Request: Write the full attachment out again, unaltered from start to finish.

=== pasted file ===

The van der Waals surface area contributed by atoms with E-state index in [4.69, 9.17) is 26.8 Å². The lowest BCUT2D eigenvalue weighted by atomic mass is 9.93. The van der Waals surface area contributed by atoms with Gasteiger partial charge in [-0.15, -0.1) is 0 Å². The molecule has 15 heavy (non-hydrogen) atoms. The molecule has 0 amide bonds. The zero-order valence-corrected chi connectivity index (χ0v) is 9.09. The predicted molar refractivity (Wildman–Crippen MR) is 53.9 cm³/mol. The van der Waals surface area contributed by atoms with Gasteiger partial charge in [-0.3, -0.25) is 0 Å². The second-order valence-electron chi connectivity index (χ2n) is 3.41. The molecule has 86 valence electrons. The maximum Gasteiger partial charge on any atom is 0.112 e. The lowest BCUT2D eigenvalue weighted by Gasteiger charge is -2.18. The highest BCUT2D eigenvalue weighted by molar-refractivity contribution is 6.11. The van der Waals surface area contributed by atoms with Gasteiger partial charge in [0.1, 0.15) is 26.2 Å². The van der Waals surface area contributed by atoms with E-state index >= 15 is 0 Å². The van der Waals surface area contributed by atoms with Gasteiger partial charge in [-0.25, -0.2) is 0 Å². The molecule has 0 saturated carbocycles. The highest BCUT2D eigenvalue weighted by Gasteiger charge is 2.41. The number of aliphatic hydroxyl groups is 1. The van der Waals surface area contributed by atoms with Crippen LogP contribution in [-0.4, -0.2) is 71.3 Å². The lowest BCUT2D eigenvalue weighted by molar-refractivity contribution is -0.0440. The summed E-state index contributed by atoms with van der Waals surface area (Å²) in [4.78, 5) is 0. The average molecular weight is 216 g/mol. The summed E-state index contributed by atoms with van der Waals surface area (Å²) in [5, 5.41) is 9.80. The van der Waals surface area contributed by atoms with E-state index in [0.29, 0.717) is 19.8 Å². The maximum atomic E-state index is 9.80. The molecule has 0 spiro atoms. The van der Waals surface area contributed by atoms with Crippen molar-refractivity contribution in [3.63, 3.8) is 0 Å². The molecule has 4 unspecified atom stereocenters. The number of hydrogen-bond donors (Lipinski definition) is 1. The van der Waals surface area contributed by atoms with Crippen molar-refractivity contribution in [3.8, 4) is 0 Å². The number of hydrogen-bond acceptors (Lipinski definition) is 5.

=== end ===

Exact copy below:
The van der Waals surface area contributed by atoms with E-state index in [4.69, 9.17) is 26.8 Å². The lowest BCUT2D eigenvalue weighted by atomic mass is 9.93. The van der Waals surface area contributed by atoms with Gasteiger partial charge in [-0.15, -0.1) is 0 Å². The molecule has 15 heavy (non-hydrogen) atoms. The molecule has 0 amide bonds. The zero-order valence-corrected chi connectivity index (χ0v) is 9.09. The predicted molar refractivity (Wildman–Crippen MR) is 53.9 cm³/mol. The van der Waals surface area contributed by atoms with Gasteiger partial charge in [-0.3, -0.25) is 0 Å². The second-order valence-electron chi connectivity index (χ2n) is 3.41. The molecule has 86 valence electrons. The maximum Gasteiger partial charge on any atom is 0.112 e. The lowest BCUT2D eigenvalue weighted by Gasteiger charge is -2.18. The highest BCUT2D eigenvalue weighted by molar-refractivity contribution is 6.11. The van der Waals surface area contributed by atoms with Gasteiger partial charge in [0.1, 0.15) is 26.2 Å². The van der Waals surface area contributed by atoms with E-state index >= 15 is 0 Å². The van der Waals surface area contributed by atoms with Gasteiger partial charge in [-0.25, -0.2) is 0 Å². The molecule has 0 saturated carbocycles. The highest BCUT2D eigenvalue weighted by Gasteiger charge is 2.41. The number of aliphatic hydroxyl groups is 1. The van der Waals surface area contributed by atoms with Crippen LogP contribution in [-0.4, -0.2) is 71.3 Å². The lowest BCUT2D eigenvalue weighted by molar-refractivity contribution is -0.0440. The summed E-state index contributed by atoms with van der Waals surface area (Å²) in [4.78, 5) is 0. The average molecular weight is 216 g/mol. The summed E-state index contributed by atoms with van der Waals surface area (Å²) in [5, 5.41) is 9.80. The van der Waals surface area contributed by atoms with E-state index in [0.29, 0.717) is 19.8 Å². The maximum atomic E-state index is 9.80. The molecule has 0 spiro atoms. The van der Waals surface area contributed by atoms with Crippen molar-refractivity contribution in [3.63, 3.8) is 0 Å². The molecule has 4 unspecified atom stereocenters. The number of hydrogen-bond donors (Lipinski definition) is 1. The van der Waals surface area contributed by atoms with Crippen molar-refractivity contribution in [3.8, 4) is 0 Å². The number of hydrogen-bond acceptors (Lipinski definition) is 5.